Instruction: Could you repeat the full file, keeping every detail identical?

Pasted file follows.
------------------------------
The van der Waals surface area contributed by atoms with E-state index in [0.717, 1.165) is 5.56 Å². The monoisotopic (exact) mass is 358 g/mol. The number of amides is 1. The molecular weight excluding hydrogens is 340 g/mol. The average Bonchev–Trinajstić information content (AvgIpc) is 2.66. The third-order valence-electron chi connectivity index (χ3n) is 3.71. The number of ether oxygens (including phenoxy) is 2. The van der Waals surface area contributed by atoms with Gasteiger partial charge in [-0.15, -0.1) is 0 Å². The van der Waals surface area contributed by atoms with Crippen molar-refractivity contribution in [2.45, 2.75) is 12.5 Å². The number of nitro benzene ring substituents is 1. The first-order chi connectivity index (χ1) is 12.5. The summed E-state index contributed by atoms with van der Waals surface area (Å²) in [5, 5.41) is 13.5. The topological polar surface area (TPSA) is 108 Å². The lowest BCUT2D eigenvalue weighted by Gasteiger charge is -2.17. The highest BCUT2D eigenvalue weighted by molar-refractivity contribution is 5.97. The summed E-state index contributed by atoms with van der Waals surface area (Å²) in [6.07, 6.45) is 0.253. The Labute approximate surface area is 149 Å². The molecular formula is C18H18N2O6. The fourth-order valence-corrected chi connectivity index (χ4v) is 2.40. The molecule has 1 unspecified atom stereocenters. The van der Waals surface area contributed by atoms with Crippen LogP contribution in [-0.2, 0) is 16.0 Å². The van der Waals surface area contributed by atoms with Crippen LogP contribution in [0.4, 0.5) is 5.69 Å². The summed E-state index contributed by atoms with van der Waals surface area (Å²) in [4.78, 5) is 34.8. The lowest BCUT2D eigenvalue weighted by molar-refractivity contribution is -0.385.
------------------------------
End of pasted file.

The van der Waals surface area contributed by atoms with E-state index in [0.717, 1.165) is 5.56 Å². The monoisotopic (exact) mass is 358 g/mol. The number of amides is 1. The molecular weight excluding hydrogens is 340 g/mol. The average Bonchev–Trinajstić information content (AvgIpc) is 2.66. The third-order valence-electron chi connectivity index (χ3n) is 3.71. The number of ether oxygens (including phenoxy) is 2. The van der Waals surface area contributed by atoms with Gasteiger partial charge in [-0.15, -0.1) is 0 Å². The van der Waals surface area contributed by atoms with Crippen molar-refractivity contribution in [2.45, 2.75) is 12.5 Å². The number of nitro benzene ring substituents is 1. The first-order chi connectivity index (χ1) is 12.5. The summed E-state index contributed by atoms with van der Waals surface area (Å²) in [5, 5.41) is 13.5. The topological polar surface area (TPSA) is 108 Å². The lowest BCUT2D eigenvalue weighted by Gasteiger charge is -2.17. The highest BCUT2D eigenvalue weighted by molar-refractivity contribution is 5.97. The summed E-state index contributed by atoms with van der Waals surface area (Å²) in [6.07, 6.45) is 0.253. The Labute approximate surface area is 149 Å². The molecular formula is C18H18N2O6. The fourth-order valence-corrected chi connectivity index (χ4v) is 2.40. The molecule has 1 unspecified atom stereocenters. The van der Waals surface area contributed by atoms with Crippen LogP contribution in [-0.2, 0) is 16.0 Å². The van der Waals surface area contributed by atoms with Crippen LogP contribution in [0.4, 0.5) is 5.69 Å². The summed E-state index contributed by atoms with van der Waals surface area (Å²) in [4.78, 5) is 34.8. The lowest BCUT2D eigenvalue weighted by molar-refractivity contribution is -0.385.